After a year of gloomy construction market statistics, economists are cautiously closing their umbrellas in anticipation of a fairly sunny 2004. While industry prognosticators see only very moderate overall growth next year, they argue that with total volume at historically high levels, it’s nothing to complain about. Economists are optimistic that the market will strike a balance, as slowly accelerating office and manufacturing construction sectors make up for slowdowns in traditionally dominant housing and public works arenas.

If these predictions prevail, it would be a fundamental change from the recent past when the industry often met such transitions with wild cyclical swings. "During the 90s, construction adopted a much more muted cycle, and we are dealing with a more stable construction industry now," says Robert Murray, vice president of economic affairs for McGraw-Hill Construction Dodge. "Construction in 2004 will once again see an offsetting pattern by major sector, with a somewhat different mix of pluses and minuses than 2003."

McGraw-Hill Construction expects the pluses to slightly outweigh the minuses and is forecasting total contract awards to increase 1% for the third consecutive year to $509 billion (see table below). The U.S. Dept. of Commerce is predicting growth for construction put-in-place to be even more moderate. It forecasts only a 0.2% increase in total construction in 2004 after this year’s 1.5% increase. Raleigh, N.C.-based construction management consultant FMI Corp., which also forecasts construction put-in-place, is looking for the overall market to increase 0.3%, following a 2.5% increase this year.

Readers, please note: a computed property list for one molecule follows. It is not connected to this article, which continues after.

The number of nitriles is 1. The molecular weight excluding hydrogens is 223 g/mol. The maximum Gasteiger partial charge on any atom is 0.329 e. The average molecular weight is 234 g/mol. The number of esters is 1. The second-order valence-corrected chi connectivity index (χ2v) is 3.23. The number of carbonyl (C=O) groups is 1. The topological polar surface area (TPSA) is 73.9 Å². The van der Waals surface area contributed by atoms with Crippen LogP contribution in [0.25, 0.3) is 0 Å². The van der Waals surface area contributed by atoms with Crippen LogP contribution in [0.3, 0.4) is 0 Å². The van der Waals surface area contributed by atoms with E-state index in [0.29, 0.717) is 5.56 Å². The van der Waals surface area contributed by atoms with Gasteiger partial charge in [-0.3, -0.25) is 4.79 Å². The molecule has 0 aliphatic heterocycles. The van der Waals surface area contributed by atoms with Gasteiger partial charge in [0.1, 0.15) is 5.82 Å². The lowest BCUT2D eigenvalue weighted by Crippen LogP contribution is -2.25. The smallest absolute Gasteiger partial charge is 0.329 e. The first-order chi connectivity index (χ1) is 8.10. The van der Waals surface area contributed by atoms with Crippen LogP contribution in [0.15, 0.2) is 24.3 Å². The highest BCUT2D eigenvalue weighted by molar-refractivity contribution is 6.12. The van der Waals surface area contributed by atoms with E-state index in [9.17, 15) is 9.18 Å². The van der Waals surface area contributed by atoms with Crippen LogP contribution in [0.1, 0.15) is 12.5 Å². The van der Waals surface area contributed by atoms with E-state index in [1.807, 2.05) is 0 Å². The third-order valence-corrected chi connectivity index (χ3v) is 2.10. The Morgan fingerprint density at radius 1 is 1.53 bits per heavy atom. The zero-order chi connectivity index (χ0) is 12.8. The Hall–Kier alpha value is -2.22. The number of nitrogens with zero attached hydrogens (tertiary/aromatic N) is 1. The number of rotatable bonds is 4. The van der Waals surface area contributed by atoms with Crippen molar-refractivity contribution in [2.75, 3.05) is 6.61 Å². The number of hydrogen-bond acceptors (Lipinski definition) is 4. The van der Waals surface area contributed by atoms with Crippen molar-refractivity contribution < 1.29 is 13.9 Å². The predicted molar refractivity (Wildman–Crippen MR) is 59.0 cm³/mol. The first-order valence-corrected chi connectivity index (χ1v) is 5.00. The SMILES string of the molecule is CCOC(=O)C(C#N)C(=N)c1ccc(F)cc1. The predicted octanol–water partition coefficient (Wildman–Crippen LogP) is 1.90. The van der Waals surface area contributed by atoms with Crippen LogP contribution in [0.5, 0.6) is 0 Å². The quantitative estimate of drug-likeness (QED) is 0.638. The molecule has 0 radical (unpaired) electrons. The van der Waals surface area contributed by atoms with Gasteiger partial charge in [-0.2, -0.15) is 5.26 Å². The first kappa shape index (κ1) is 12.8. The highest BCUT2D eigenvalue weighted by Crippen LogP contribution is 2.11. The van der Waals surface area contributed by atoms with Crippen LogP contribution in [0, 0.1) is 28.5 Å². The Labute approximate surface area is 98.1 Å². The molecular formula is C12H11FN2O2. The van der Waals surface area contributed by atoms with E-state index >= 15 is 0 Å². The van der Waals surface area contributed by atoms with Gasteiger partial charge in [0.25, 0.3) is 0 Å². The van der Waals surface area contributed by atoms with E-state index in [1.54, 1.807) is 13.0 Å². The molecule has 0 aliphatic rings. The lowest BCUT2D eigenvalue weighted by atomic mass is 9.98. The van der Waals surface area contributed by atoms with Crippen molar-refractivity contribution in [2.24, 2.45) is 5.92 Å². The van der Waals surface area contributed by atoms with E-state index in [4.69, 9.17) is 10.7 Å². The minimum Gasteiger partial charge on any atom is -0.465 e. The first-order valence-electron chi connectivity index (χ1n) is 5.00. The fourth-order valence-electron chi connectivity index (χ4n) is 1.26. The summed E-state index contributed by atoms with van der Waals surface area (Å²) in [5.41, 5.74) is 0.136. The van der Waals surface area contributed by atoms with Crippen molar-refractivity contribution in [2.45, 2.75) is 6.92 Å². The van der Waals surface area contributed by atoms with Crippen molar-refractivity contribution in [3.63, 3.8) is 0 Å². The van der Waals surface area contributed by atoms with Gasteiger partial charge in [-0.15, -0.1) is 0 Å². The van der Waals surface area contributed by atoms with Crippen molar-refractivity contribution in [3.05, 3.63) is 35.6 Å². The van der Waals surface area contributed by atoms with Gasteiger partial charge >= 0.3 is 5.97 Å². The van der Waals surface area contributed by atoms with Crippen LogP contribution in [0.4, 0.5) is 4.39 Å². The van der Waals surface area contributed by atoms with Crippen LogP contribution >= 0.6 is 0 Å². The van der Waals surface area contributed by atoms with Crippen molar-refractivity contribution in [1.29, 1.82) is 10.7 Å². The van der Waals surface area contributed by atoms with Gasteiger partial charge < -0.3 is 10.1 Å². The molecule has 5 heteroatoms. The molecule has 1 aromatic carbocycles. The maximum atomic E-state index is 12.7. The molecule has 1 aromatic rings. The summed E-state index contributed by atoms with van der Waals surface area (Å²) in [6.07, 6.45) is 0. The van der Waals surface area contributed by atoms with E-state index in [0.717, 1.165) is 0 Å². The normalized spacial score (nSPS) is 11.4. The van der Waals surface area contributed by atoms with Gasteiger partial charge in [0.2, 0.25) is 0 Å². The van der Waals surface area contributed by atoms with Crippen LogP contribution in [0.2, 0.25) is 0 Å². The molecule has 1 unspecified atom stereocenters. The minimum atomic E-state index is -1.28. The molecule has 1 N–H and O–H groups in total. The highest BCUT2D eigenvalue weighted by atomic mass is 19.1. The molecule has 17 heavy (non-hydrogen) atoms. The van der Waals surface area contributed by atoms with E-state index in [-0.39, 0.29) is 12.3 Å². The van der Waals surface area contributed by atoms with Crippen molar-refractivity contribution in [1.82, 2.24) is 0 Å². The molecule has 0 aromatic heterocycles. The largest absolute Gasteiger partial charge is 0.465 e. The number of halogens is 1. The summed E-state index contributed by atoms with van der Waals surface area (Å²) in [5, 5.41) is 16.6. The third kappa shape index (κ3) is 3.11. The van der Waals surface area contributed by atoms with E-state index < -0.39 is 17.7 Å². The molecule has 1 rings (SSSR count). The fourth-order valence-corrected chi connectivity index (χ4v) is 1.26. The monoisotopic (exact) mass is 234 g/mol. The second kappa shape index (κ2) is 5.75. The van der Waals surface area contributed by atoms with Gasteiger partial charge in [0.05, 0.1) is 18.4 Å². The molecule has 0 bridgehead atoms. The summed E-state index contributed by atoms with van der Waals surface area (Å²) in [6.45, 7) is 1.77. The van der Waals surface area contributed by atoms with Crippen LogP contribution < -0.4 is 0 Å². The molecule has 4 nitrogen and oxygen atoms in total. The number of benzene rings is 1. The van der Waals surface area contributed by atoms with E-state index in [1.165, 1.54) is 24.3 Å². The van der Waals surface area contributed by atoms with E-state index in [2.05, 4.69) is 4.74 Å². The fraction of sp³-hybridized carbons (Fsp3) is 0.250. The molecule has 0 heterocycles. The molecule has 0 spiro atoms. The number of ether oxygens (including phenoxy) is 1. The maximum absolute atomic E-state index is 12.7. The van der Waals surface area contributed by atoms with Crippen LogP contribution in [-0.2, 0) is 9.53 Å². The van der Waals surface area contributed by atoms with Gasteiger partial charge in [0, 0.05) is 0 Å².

Source: McGraw-Hill Dodge Contract Awards

All three major industry forecasts are counting on a rather strong performance by the overall economy next year. McGraw-Hill Construction’s forecast assumes the overall economy will grow 4% next year, compared to this year’s average 2.7% increase.

"We have already seen a big acceleration [in the economy] in the second half of this year," says Nigel Gault, economist with forecasting firm Global Insights Inc., Lexington, Mass. "The big difference for next year is that there will be more support from the business sector." He predicts a 9.4% increase in total fixed investment by business in 2004, compared to 2.4% this year.

"The further we get into this recovery the more the government will have to compete with the private sector for funds, which will drive [interest] rates up," Gault points out. "But while interest rates will begin moving up next year, we think that it is really more of a 2005 and 2006 problem."

The National Association of Home Builders, Washington, D.C., forecasts that fixed-mortgage rates will hit 6.2% next year, up from 5.8%, and then continue to climb to 6.7% in 2005. This will drop 2004 single-family housing starts by 4.9% to 1.36 million units, says NAHB.

McGraw-Hill Construction also says higher interest rates are fueling its forecast of a 2% drop in the dollar value of the single-family housing market next year. "We are not talking about a sharp decline, just a mild lost of momentum," says Murray. "Next year’s volume of single-family housing starts will still be the third-highest level of any year since 1978."